A second report, in as many days, about apartment market jitters says too many unsold condos could gum up the works my mid-year in what was considered a hot rental market.
On January 18, RealFacts said the apartment market had been going great guns until landlords shot themselves in the foot by raising rents too quickly.
RealFacts.com said renters' backlash, rather than seasonal factors, in the last quarter of 2006 produced unexpectedly high occupancy rate dips in every one of the nearly three dozen metros it tracks in 15 states.
The next day a National Association of Homebuilders Washington Hotline newsletter carried the headline "New Multifamily Data Forecasts A Bumpier 2007."
The apartment market got a boost last year from the high-priced housing market which forced shelter seekers into more affordable apartments and rental rates took off with the demand.
In NAHB's preliminary forecast, due in full at the Multifamily Economic Forecast & State of the Industry session during the International Builders’ Show on Feb. 8, recounts how demand for rental apartments slowed even before RealFacts' fourth quarter report.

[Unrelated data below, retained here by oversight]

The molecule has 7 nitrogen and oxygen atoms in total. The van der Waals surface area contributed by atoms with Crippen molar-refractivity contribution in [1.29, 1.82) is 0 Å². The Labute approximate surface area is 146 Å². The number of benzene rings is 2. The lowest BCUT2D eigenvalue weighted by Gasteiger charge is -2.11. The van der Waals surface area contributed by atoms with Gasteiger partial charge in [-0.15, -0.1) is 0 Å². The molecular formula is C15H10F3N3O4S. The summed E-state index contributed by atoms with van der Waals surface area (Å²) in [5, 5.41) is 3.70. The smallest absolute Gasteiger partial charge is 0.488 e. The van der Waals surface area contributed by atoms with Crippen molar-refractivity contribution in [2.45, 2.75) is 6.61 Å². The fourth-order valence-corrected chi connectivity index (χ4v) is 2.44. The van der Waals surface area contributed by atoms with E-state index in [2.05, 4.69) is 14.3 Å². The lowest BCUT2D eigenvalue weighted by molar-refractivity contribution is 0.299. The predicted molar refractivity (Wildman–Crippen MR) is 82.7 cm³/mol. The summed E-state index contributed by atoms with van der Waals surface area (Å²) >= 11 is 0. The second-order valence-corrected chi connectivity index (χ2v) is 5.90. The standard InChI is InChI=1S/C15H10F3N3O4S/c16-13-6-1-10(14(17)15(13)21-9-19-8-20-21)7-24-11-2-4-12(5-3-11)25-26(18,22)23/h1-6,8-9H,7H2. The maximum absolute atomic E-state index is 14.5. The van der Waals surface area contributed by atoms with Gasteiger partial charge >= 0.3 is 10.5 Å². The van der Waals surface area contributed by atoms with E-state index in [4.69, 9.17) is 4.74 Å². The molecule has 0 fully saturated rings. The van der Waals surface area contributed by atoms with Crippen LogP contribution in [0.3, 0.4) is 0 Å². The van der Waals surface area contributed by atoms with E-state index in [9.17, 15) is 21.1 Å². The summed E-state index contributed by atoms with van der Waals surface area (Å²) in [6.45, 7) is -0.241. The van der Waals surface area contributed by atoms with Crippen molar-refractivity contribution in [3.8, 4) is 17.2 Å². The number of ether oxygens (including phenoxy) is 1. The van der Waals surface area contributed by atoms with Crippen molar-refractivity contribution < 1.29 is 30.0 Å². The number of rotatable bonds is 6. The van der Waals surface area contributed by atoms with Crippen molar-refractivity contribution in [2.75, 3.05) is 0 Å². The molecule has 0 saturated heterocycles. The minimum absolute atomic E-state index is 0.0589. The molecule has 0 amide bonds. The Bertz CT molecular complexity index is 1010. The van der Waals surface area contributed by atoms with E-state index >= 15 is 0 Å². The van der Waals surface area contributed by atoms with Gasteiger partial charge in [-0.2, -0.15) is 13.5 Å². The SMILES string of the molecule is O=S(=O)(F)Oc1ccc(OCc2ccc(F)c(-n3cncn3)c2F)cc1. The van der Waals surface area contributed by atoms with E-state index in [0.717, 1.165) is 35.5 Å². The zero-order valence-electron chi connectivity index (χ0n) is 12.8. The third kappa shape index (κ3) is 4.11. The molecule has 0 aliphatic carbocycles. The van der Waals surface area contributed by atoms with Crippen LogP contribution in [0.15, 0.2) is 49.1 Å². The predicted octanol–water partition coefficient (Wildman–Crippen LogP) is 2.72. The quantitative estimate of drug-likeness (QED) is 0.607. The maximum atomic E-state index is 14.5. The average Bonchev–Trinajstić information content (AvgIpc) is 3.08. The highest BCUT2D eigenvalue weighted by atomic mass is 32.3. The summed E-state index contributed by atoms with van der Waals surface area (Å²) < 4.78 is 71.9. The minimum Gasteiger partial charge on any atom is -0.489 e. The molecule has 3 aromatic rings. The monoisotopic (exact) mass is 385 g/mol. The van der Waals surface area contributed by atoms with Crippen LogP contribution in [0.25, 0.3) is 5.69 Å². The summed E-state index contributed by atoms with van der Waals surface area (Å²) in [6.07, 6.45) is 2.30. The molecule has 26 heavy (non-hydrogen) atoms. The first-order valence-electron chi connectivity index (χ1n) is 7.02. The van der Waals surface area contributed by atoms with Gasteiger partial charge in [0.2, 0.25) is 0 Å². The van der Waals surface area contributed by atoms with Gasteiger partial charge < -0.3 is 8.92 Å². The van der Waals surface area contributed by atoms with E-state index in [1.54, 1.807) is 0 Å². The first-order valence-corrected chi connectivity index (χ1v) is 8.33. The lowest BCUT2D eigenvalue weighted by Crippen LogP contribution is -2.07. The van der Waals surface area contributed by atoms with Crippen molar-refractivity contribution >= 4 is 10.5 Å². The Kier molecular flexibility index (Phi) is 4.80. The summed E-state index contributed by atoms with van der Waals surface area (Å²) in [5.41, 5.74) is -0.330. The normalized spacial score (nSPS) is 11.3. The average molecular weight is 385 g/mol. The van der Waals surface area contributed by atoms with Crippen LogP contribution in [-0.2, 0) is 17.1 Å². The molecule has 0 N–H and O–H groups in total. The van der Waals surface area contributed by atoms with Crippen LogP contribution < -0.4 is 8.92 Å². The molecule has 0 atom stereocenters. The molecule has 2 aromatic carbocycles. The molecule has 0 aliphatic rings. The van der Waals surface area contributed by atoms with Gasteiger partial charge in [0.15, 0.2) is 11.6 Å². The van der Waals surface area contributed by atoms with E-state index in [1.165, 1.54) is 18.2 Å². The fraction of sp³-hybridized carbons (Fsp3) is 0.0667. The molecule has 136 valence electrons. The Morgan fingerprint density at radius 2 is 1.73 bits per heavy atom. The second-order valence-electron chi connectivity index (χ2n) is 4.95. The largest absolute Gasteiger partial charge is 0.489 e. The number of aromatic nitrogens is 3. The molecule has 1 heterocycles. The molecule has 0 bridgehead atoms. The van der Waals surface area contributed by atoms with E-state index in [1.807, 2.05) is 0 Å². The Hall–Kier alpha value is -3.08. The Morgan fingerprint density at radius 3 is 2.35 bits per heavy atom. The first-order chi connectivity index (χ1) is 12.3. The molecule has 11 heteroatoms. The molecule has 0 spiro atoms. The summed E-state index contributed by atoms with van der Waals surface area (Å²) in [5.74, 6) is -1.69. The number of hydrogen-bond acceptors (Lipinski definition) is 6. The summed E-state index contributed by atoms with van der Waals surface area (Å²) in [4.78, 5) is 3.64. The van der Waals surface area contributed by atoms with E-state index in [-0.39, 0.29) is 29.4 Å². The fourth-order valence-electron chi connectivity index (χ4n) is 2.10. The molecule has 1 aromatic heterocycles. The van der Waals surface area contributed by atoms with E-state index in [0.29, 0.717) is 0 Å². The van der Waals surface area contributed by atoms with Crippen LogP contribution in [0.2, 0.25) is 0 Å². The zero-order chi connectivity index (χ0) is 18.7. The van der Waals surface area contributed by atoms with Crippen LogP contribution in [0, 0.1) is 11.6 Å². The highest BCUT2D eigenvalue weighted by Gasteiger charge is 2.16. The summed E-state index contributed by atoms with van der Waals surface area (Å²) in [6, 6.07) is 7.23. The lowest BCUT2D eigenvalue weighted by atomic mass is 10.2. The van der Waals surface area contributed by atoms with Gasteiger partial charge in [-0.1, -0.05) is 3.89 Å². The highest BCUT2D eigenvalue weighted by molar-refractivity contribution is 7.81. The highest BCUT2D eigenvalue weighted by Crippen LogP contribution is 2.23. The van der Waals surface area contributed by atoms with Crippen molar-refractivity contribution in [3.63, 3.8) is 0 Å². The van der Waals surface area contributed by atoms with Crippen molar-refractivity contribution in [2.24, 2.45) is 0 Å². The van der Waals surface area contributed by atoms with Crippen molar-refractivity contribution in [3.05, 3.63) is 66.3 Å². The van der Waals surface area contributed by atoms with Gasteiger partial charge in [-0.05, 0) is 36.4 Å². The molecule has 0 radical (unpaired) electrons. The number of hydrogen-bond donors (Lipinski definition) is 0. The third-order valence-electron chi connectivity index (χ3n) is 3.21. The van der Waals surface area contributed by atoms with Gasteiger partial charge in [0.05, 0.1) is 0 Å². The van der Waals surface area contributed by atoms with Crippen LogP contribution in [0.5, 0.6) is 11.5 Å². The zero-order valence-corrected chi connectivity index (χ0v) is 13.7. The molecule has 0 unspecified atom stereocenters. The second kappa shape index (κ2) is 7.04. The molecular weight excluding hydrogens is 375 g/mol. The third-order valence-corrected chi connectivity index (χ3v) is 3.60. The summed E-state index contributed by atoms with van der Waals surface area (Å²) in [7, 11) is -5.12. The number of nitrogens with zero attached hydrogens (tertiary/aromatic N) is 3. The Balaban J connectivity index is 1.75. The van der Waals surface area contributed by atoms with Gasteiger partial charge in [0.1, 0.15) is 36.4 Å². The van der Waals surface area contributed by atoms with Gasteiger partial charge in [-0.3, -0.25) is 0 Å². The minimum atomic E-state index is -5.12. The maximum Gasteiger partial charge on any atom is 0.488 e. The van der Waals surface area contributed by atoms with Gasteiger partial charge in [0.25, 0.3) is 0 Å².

Ron Witten, industry analyst, who briefed NAHB’s Multifamily Leadership Board, said demand for rental apartments slowed substantially in the third quarter of 2006, "in part, because a slowdown in job growth slowed the formation of new households."
Witten blamed sluggish job growth, accompanied by falling mortgage rates, for contributing to the lower demand for rentals.
He also said, some of the inventory of unsold condos is winding up in the rental pool, a comment that jibes with anecdotal evidence gathered from experts in some banking districts by the Federal Reserve's "Beige Book".
Witten says demand for rental apartments will continue to outpace the supply, but only until mid-2007. Rather than falling rents, however, that just means landlords will have to put the brakes on the fast rise.
Perhaps another previous peek at a slowing rental market was the National Multihousing Council's last survey, the "October 2006 Quarterly Survey of Apartment Market Conditions," released in early November, 2006.
It's Market Tightness Index drifted down from 85 to 70, the lowest level in two years. Still, the council said, the index marked the 13th consecutive quarter in which the index was above 50. Fully 55 percent of respondents reported tighter market conditions, compared with 14 percent who reported looser conditions; almost one-third (31 percent) reported no change from second quarter’s strong market.
Witten says the news isn't bad, just something to watch. Problematic condo sales are down from last June's annualized high of 943,000 units, but settled in at about the 750,000 in November, up from 741,000 in October.
"While enthusiastic building has resulted in an 8 percent inventory of empty multifamily for-sale units -- a 15-year high -- it’s not a replay of the 1980s," Witten reported.